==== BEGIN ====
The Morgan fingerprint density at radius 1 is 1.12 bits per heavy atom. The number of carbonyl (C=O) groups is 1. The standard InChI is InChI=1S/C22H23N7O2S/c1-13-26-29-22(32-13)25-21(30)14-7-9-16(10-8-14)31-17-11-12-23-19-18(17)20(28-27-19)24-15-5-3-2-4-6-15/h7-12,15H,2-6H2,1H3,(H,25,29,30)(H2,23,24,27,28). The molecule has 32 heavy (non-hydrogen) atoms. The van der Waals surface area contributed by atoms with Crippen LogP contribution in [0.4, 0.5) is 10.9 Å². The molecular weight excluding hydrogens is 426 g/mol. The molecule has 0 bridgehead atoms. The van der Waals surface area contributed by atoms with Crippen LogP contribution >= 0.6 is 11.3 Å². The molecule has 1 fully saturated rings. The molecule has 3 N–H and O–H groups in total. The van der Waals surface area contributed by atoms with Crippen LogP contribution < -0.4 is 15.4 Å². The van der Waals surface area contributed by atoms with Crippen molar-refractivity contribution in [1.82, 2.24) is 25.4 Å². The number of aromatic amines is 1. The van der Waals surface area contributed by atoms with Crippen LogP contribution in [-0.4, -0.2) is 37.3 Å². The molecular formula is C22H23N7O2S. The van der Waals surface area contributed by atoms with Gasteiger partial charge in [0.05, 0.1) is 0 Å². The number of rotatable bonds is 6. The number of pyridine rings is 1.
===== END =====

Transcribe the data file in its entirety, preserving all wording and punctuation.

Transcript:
The Morgan fingerprint density at radius 1 is 1.12 bits per heavy atom. The number of carbonyl (C=O) groups is 1. The standard InChI is InChI=1S/C22H23N7O2S/c1-13-26-29-22(32-13)25-21(30)14-7-9-16(10-8-14)31-17-11-12-23-19-18(17)20(28-27-19)24-15-5-3-2-4-6-15/h7-12,15H,2-6H2,1H3,(H,25,29,30)(H2,23,24,27,28). The molecule has 32 heavy (non-hydrogen) atoms. The van der Waals surface area contributed by atoms with Crippen LogP contribution in [0.4, 0.5) is 10.9 Å². The molecular weight excluding hydrogens is 426 g/mol. The molecule has 0 bridgehead atoms. The van der Waals surface area contributed by atoms with Crippen LogP contribution >= 0.6 is 11.3 Å². The molecule has 1 fully saturated rings. The molecule has 3 N–H and O–H groups in total. The van der Waals surface area contributed by atoms with Crippen LogP contribution < -0.4 is 15.4 Å². The van der Waals surface area contributed by atoms with Crippen molar-refractivity contribution in [1.82, 2.24) is 25.4 Å². The number of aromatic amines is 1. The van der Waals surface area contributed by atoms with Crippen LogP contribution in [-0.4, -0.2) is 37.3 Å². The molecular formula is C22H23N7O2S. The van der Waals surface area contributed by atoms with Gasteiger partial charge in [0.05, 0.1) is 0 Å². The number of rotatable bonds is 6. The number of pyridine rings is 1.